I saw a story today on a morning “news” program about the new wave of survivalists that has sprung up in response to the current state of the economy. Now I love a good conspiracy theory as much as the next person (actually probably more so). Among my favorites are Apollo Moon Landing hoaxes, the Illuminati, and the Freemasons. I admit that I am tempted to buy into some of these theories, and frankly, I’m not really set on a line between fiction and reality.
But come on people, have a little faith in the machine.
These survivalists are stockpiling years’ worth of food in their homes in case the economy collapses, leaving the world in complete and utter chaos. One family even had a year’s worth of water purification tablets so they could drink their swimming pool water.
I don’t have a lot of faith in humanity (individuals – yes, the collective – no) but the last thing that is going to cause a post-apocalyptic, Mad Maxian world to suddenly erupt is the economy. Nuclear holocaust? Sure. Giant meteor crashing into Earth? Maybe. Global warming? Eventually. But the economy? Never.
My mother is single-handedly trying to reintroduce the two-dollar bill into circulation. I find this to be an admirable goal and do my part to aid this mission as well. Most people have stopped using cash (unfortunately I usually don’t have any on me), but now that you can hardly find anything for less than a dollar it seems that the two-dollar bill would have increased in popularity. Many people I encounter in retail settings, however, seem not to realize that the two-dollar bill is in fact still legal tender in this country.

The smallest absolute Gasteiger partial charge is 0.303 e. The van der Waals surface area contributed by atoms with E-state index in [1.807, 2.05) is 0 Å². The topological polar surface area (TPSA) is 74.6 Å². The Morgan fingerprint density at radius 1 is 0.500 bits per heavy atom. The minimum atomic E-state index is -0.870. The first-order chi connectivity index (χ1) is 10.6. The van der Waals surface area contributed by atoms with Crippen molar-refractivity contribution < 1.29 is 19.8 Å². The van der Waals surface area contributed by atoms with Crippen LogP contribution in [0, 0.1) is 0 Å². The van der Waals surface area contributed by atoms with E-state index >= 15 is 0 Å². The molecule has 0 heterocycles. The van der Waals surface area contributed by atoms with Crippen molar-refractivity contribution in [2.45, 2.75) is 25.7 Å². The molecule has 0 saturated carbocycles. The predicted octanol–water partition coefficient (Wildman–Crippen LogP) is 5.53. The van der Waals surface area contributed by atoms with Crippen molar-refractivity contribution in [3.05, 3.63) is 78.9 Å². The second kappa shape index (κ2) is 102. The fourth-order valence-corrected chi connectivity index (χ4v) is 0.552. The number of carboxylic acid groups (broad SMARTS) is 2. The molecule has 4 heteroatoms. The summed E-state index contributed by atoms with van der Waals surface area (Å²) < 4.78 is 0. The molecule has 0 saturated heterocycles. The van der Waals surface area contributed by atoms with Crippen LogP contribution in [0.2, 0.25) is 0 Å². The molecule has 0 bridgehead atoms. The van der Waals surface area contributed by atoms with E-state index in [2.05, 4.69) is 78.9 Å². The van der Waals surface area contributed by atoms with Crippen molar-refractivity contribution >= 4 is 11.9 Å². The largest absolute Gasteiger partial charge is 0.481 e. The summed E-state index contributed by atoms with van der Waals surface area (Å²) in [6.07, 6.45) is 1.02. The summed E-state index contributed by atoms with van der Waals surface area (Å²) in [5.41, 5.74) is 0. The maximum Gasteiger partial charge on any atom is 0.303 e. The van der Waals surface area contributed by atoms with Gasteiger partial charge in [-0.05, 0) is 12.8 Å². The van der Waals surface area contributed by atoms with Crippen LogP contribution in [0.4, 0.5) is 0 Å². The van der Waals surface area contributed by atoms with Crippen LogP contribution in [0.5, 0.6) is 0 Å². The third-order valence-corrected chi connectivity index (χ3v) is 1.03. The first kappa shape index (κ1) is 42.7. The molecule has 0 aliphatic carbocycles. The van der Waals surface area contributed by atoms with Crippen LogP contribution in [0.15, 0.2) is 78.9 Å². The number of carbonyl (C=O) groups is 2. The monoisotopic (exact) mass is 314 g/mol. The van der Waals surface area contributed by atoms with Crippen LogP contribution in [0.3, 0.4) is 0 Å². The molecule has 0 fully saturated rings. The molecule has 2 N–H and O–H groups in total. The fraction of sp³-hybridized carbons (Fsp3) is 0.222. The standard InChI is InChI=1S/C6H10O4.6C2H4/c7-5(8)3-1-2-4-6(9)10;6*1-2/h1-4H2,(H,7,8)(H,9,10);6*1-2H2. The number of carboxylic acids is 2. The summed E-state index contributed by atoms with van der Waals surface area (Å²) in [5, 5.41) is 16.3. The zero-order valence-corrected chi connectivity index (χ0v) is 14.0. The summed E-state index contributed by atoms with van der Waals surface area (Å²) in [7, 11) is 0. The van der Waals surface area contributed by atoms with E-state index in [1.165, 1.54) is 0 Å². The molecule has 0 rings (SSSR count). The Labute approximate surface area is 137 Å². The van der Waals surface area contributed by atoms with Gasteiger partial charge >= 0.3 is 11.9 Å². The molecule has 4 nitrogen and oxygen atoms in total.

Now, I admittedly hesitate to use two-dollar bills in vending machines and automatic checkouts, because… well, because I don’t trust machines of any sort, but also because the two-dollar bill is often omitted from lists of bill denominations that are accepted. Cashiers almost always give me very odd looks when I hand over my two-dollar bills, and I inevitably have to have a conversation with them about the two-dollar bill. Which I don’t mind; especially when the conversation proceeds to a discussion of Thomas Jefferson. But I don’t even bother using two-dollar bills when the cashier is my age or younger. You remember the story that circulated the internet a few years back about the guy who tried to buy a seven-layer burrito from Taco Bell with a $2 bill and the manager did not think it was real. Whether or not this story was exaggerated does not remove the fact that it seems entirely plausible.